Dark Reading is part of the Informa Tech Division of Informa PLC

This site is operated by a business or businesses owned by Informa PLC and all copyright resides with them.Informa PLC's registered office is 5 Howick Place, London SW1P 1WG. Registered in England and Wales. Number 8860726.

Vulnerabilities / Threats

9/22/2010
11:03 AM
Connect Directly
Twitter
RSS
E-Mail
50%
50%

Product Watch: eEye Revives Free Zero-Day Vulnerability Tracker Site

Aims to be a 'one-stop shop' for zero-day vulnerabilities, analysis

eEye Digital Security founder Marc Maiffret's recent return to the company was capped off today with the rerelease of an updated version of the security firm's freebie zero-day vulnerability disclosure and analysis service he once spearheaded.

The new Zero Day Tracker contains the latest zero-day vulnerabilities and analysis on each one -- including some being reported by eEye researchers -- and ways to mitigate and protect against attacks using these bugs. "We're trying to be more of a zero-day historian, if you will. We'll keep track of something we've seen or ZDI [or others] have done," Maiffret says. "This is a completely free public resource."

eEye's previous zero-day tracker page was out at a time when zero-day vulnerabilities weren't the predominant bugs being used in real-world attacks, he says. "We're seeing more commonly that zero-day vulnerabilities are now being used and in more widespread attacks. So we decided it was important to bring [the tracker service] back because it's even more relevant now," Maiffret says. "Organizations can come to the site and see a list of what's out there and how it might affect their business.

"Our goal is to be a one-stop shop page to see the status of all current zero-days," he says. "This is a resource for IT folks to see what the threat landscape looks like ... and making sure we keep pressure on software companies" to fix their vulnerabilities, he says.

eEye will include unpatched bugs on the site, and the bugs it discloses won't include details on how to exploit them until a patch is released, he says.

Maiffret says there's almost always a zero-day bug out there affecting the majority of Web application configurations. "The reality is that it doesn't matter how or when a researcher releases a zero-day," he says. "[It] doesn't dramatically change the threat landscape because there are five other better ones being used in the wild."

Have a comment on this story? Please click "Discuss" below. If you'd like to contact Dark Reading's editors directly, send us a message.

Kelly Jackson Higgins is the Executive Editor of Dark Reading. She is an award-winning veteran technology and business journalist with more than two decades of experience in reporting and editing for various publications, including Network Computing, Secure Enterprise ... View Full Bio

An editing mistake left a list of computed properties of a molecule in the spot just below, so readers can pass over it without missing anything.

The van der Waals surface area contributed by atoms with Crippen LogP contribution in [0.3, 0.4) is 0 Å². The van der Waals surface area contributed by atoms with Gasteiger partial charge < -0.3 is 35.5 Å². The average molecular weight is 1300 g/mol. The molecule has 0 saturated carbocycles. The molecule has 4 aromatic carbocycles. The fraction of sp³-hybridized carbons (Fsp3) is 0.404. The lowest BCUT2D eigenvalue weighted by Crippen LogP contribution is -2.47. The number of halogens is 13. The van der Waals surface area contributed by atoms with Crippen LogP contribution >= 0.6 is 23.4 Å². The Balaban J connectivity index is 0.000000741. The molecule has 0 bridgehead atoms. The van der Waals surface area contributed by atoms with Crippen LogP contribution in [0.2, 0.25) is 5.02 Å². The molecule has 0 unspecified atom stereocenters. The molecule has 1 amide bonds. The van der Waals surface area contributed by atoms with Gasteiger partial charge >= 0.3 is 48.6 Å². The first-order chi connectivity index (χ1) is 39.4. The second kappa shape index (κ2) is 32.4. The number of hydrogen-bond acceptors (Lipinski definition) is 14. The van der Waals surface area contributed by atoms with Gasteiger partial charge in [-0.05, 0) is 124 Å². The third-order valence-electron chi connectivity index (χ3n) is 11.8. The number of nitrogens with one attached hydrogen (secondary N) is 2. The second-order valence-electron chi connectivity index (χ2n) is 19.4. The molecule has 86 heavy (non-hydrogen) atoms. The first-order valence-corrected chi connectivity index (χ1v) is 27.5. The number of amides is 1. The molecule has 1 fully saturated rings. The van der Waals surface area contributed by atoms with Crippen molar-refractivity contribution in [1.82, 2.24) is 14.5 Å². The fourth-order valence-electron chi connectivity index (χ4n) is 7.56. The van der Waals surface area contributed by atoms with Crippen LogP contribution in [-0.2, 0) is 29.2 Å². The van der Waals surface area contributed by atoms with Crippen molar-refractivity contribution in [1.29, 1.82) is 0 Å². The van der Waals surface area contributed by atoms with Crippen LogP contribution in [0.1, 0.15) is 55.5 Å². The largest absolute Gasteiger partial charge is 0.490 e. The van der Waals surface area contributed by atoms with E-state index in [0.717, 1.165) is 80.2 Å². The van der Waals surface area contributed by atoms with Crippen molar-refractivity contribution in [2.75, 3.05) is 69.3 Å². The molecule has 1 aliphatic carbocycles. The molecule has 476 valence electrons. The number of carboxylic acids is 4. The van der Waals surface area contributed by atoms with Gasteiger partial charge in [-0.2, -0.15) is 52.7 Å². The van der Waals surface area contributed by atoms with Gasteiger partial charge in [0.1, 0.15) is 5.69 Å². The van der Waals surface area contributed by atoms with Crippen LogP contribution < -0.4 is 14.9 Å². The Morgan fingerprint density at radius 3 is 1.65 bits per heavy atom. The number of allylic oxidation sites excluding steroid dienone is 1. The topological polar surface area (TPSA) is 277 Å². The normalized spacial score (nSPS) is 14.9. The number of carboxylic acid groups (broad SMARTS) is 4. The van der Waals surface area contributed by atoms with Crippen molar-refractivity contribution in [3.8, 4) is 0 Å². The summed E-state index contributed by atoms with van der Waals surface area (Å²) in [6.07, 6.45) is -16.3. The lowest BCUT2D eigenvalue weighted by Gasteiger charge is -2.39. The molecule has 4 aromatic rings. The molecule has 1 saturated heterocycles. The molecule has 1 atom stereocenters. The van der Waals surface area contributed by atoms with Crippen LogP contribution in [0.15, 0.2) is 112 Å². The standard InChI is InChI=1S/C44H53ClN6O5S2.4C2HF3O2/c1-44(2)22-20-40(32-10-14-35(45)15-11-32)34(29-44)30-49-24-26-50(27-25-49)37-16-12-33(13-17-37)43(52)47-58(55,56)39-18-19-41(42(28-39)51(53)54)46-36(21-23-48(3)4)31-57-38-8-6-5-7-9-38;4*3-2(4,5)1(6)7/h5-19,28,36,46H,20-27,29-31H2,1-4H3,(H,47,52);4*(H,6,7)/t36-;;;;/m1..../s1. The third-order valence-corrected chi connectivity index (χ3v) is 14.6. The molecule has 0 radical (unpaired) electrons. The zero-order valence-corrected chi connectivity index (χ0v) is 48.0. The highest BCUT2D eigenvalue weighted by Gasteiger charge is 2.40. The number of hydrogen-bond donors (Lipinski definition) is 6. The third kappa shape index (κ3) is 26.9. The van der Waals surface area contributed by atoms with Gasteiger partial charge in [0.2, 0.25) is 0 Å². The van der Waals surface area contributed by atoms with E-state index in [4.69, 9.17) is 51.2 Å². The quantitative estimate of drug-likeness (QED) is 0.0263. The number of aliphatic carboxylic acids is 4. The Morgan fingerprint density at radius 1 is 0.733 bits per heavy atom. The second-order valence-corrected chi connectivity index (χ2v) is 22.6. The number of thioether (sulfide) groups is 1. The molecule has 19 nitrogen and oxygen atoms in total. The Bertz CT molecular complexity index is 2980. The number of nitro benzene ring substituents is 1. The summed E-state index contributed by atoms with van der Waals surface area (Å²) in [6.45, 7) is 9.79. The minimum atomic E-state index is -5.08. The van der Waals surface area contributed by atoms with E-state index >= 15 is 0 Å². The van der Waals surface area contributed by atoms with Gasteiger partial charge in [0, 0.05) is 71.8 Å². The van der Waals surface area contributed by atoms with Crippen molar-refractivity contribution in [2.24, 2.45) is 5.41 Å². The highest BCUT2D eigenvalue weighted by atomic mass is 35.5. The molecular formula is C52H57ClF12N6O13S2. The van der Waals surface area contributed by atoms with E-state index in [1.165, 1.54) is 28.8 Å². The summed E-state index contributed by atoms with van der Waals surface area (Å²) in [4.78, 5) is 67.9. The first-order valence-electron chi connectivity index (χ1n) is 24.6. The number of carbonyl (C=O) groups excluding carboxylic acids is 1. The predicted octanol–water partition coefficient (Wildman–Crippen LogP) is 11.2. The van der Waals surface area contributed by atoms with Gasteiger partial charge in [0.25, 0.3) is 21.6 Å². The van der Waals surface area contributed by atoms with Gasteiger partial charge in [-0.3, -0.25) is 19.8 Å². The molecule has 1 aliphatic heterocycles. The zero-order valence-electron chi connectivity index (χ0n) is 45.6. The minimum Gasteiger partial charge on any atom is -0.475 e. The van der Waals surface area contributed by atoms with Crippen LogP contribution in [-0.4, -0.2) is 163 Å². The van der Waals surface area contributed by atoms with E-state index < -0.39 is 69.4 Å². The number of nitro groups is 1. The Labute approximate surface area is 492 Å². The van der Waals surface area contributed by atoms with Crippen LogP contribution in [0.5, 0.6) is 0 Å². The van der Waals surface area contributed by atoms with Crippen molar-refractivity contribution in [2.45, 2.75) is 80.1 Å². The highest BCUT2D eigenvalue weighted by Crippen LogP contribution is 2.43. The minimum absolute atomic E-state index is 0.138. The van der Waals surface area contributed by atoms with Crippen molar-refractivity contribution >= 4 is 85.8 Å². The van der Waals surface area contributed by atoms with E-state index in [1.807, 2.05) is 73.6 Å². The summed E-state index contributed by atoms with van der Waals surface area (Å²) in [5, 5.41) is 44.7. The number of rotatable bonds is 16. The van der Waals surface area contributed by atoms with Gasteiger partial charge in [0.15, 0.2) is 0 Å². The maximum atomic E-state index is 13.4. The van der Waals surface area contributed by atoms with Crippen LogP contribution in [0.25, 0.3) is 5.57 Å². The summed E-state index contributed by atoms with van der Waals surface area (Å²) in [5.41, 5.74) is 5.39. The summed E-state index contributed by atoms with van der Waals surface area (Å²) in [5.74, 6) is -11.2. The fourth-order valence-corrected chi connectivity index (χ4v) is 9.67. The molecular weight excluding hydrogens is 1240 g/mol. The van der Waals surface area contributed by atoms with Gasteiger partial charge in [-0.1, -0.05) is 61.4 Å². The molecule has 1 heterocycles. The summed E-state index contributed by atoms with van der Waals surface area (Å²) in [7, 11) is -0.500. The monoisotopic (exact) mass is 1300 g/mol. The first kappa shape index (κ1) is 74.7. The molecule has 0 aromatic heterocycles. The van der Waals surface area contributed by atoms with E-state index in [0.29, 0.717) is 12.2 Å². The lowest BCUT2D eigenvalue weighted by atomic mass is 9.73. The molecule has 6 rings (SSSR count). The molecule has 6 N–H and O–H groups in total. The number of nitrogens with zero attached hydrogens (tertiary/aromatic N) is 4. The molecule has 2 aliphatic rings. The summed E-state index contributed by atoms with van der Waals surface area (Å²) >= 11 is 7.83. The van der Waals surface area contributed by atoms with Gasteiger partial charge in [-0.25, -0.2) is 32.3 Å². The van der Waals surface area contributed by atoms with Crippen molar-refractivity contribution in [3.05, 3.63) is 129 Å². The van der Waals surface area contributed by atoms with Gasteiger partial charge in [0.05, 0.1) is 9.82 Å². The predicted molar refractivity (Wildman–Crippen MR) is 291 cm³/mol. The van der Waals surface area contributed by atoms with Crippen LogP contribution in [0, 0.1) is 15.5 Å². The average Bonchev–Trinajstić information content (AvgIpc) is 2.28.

Comment  | 
Print  | 
More Insights
Comments
Newest First  |  Oldest First  |  Threaded View
News
A Startup With NSA Roots Wants Silently Disarming Cyberattacks on the Wire to Become the Norm
Kelly Jackson Higgins, Executive Editor at Dark Reading,  5/11/2021
Edge-DRsplash-10-edge-articles
Cybersecurity: What Is Truly Essential?
Joshua Goldfarb, Director of Product Management at F5,  5/12/2021
Commentary
3 Cybersecurity Myths to Bust
Etay Maor, Sr. Director Security Strategy at Cato Networks,  5/11/2021
Register for Dark Reading Newsletters
White Papers
Video
Cartoon Contest
Write a Caption, Win an Amazon Gift Card! Click Here
Latest Comment: Google Maps is taking "interactive" to a whole new level!
Current Issue
2021 Top Enterprise IT Trends
We've identified the key trends that are poised to impact the IT landscape in 2021. Find out why they're important and how they will affect you today!
Flash Poll
How Enterprises are Developing Secure Applications
How Enterprises are Developing Secure Applications
Recent breaches of third-party apps are driving many organizations to think harder about the security of their off-the-shelf software as they continue to move left in secure software development practices.
Twitter Feed
Dark Reading - Bug Report
Bug Report
Enterprise Vulnerabilities
From DHS/US-CERT's National Vulnerability Database
CVE-2021-24288
PUBLISHED: 2021-05-17
When subscribing using AcyMailing, the 'redirect' parameter isn't properly sanitized. Turning the request from POST to GET, an attacker can craft a link containing a potentially malicious landing page and send it to the victim.
CVE-2021-24289
PUBLISHED: 2021-05-17
There is functionality in the Store Locator Plus for WordPress plugin through 5.5.14 that made it possible for authenticated users to update their user meta data to become an administrator on any site using the plugin.
CVE-2021-24290
PUBLISHED: 2021-05-17
There are several endpoints in the Store Locator Plus for WordPress plugin through 5.5.15 that could allow unauthenticated attackers the ability to inject malicious JavaScript into pages.
CVE-2021-24292
PUBLISHED: 2021-05-17
The Happy Addons for Elementor WordPress plugin before 2.24.0, Happy Addons Pro for Elementor WordPress plugin before 1.17.0 have a number of widgets that are vulnerable to stored Cross-Site Scripting(XSS) by lower-privileged users such as contributors, all via a similar method: The â€&oe...
CVE-2021-24295
PUBLISHED: 2021-05-17
It was possible to exploit an Unauthenticated Time-Based Blind SQL Injection vulnerability in the Spam protection, AntiSpam, FireWall by CleanTalk WordPress Plugin before 5.153.4. The update_log function in lib/Cleantalk/ApbctWP/Firewall/SFW.php included a vulnerable query that could be injected via...